I'm speculating here, but I'm guessing the reason it was downvoted (if it was, I never saw it dimmed) was because the whole "section 3.2.2" thing seems to have been settled around a year or so ago. That is, anyone who was concerned about it being a problem should probably know by now that it ended up being resolved and left MonoTouch unaffected. For a lot of folks I presume it's "old news" and some folks may just think euroclydon is trying to spread FUD.


No FUD here. I remember the 3.2.2 thing being news that transcended the realm of just iOS developers, but the resolution, I don't remember that at all.

A year, wow, it doesn't seem like that long ago!


I don't remember it either, probably because I decided that I would just try to make my website work well on mobile and skip the app altogether. Became convinced of this strategy when A decided to take 30% of my sales through an app also (or did they rescind that also?).

Anyway, downvoting without comment on something like this is poor.


This is the best news I've heard all week. Huge congratulations to Miguel and the entire Mono team!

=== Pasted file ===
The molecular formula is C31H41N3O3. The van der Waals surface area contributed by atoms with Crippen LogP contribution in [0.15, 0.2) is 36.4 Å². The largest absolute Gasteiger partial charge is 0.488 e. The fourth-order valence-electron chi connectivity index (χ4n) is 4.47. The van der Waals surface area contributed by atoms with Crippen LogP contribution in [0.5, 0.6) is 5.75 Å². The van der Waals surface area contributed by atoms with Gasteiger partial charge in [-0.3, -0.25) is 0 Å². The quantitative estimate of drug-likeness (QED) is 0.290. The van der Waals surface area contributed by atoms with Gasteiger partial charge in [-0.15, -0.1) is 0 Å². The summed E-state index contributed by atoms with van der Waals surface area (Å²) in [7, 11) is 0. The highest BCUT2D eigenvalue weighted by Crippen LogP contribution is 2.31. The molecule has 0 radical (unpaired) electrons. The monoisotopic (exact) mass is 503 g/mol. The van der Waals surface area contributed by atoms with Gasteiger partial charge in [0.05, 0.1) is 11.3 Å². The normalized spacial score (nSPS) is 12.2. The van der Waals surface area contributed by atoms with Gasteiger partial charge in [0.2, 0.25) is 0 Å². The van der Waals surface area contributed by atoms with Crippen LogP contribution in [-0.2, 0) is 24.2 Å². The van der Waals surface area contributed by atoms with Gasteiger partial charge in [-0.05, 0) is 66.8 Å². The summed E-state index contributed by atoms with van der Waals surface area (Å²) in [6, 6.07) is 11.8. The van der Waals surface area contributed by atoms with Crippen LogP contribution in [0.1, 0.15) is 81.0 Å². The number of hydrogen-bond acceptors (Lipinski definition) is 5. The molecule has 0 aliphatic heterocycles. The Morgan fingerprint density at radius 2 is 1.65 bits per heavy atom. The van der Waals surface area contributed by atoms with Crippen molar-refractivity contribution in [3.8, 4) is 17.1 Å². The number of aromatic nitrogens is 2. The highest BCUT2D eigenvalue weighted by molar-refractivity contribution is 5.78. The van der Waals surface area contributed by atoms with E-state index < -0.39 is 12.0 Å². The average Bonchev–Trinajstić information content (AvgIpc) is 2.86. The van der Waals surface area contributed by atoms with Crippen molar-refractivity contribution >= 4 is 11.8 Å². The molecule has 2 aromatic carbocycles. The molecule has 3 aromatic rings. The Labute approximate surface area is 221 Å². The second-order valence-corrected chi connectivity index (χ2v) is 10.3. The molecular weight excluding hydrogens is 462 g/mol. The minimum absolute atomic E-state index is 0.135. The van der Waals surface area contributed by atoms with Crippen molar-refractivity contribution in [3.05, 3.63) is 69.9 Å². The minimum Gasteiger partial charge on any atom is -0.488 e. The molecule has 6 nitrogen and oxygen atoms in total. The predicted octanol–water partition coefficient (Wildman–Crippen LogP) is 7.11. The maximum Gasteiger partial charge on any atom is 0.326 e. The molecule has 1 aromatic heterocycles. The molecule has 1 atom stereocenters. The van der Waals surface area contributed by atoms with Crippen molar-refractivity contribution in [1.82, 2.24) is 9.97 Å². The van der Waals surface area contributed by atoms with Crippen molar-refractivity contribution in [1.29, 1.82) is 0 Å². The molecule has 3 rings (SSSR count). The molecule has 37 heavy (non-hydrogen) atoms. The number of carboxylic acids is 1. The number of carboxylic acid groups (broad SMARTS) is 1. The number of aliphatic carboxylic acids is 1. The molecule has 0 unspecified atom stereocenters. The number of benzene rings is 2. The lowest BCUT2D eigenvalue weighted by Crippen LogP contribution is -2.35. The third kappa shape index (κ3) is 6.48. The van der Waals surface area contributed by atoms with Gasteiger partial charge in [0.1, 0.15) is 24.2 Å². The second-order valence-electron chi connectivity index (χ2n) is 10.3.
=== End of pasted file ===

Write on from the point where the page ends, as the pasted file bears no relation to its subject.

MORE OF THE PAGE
Does anybody know how they'll be funded over the next few years?


We should break even from the proprietary products, plus the consulting and support services.

That being said, we want to grow, we want to market, we want to expand, and for that we will be raising VC funds.


Great to see you here.

Any plans to have a 'Team' section for Xamarin? I'd love to know who jumped on board, tbh.


The article mentions angel funding to start.


How many of the former Novell developers will work in Xamarin?


I guess this is a make or break moment for the Mono project. Who owns the copyright on Mono anyway - is it individual developers?


startup + opensource = fun!


If you have enough money for the first days/weeks/months/years.


I still fail to see the commercial/hobbyist/* appeal of C#/.NET/mono.